USPS delivery woes confirmed by new Postal Regulatory Commission report
By Bill McAllister, Washington Correspondent
A new report confirms what a lot of postal customers have been saying for months: mail service isn’t as good as it used to be.
That’s the verdict that the Postal Regulatory Commission delivered March 28, declaring there has been “a recent dramatic decline of service performance” for single-piece letters and postcards, and that all forms of first-class mail had failed to be delivered as quickly as promised.
“Service performance results for all first-class mail products … (two) periodicals products, most products in standard mail and bound printed matter flats did not meet their targets despite Postal Service initiatives to improve performance,” the report said.
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That was a reference to previous reports by the commission, but the latest report was the strongest the panel has issued on shortcomings in first-class mail.
Those mailings long have been the most profitable segment for the USPS, providing the bulk of funds needed for the agency’s overall operations.
But the report noted that “Significantly, for the first time since the Commission began evaluating the service performance of the Postal Service, no First-Class Mail products met their service performance targets.”
The commission, currently composed of four presidential appointees, gave the Postal Service 90 days to respond to the findings.
Postal Service spokesman David Partenheimer told Linn’s: “The Postal Service is committed to improving service and has deployed all available resources to achieve results and engage the public in its efforts.”
He also cited a brief that USPS had filed with the commission. It concluded that “the Postal Service has a comprehensive plan in place to improve service performance and the plan is yielding results.”
A bipartisan group of senators pressing for financial assistance to the deficit-ridden Postal Service called the commission’s conclusions unacceptable.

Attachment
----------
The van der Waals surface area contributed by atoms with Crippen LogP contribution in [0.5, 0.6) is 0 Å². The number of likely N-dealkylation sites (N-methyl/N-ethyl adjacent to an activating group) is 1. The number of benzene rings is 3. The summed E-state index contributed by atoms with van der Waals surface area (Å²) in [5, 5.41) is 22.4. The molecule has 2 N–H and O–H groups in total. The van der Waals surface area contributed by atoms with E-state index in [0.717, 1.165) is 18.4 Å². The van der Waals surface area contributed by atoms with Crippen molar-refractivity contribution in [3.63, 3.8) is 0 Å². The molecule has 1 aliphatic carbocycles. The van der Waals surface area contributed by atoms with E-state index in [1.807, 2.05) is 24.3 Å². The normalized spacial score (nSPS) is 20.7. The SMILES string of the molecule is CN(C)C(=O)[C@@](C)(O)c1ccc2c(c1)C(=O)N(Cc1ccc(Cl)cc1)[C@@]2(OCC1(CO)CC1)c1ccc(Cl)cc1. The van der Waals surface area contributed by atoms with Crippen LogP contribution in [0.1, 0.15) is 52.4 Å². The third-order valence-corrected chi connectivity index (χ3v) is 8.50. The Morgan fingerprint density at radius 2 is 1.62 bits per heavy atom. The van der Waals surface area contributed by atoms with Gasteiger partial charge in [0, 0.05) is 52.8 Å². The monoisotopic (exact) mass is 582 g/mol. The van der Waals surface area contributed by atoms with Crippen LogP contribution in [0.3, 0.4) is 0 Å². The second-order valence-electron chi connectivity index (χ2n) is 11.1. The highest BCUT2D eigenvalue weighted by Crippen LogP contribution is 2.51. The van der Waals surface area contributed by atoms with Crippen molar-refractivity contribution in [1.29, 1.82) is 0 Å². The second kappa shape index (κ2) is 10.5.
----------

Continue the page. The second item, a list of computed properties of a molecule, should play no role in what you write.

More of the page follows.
“The American people deserve fast, affordable and dependable service,” they said in a joint statement.
The group said the findings illustrate how urgently the Postal Service needs to be “repaired,” and asserted “Our bill would begin to do that.”
Twenty-four of the “work sharing discounts” given to large mailers were improper because postal workers could have done the work at a cost lower than the discounts, the commission also said.
The American Postal Workers Union reported on March 24 that the USPS has told Congress that its plan to resume consolidations of 70 more mail processing plants has been delayed.
The Postal Service’s one-year moratorium on plans to consolidate more facilities was to expire in April.
But the union said Deputy Postmaster General Ronald Stroman told a member of Congress that the USPS would update its feasibility studies before resuming the planned closings.
“I appreciate the Postal Service’s decision to take a closer look at what plant closings and consolidations are doing to service,” said APWU President Mark Dimondstein in a union statement.
“But it’s not enough for management to update studies they conducted years ago,” the union leader said.
“Given the new circumstances, it is essential that the Postal Service hold community meetings and solicit input from the public again,” Dimondstein said.
The union has been seeking a continued moratorium on plant closings and consolidations for the life of any new contract, but the union said the USPS has yet to say when the latest deferral will end.
The APWU has said the failure of the USPS to meet its mail delivery standards is a reason to stop consolidating processing plants.
USPS Stamp Fulfillment Services Center
The USPS Stamp Fulfillment Services Center also came in for some criticism.
The commission has complained that costs of running the Kansas City, Mo., center, which sells stamps by mail to collectors and the general public, has exceeded its revenues for years.
However, it noted that the center has consistently cut that margin and in fiscal 2015 its $3.9 million in revenues covered 81.5 percent of its $4.6 million in attributable costs.
It also noted that the center’s financial numbers do not fully “capture the value that the Services Center adds to the Postal Service and to other Postal Service products.”
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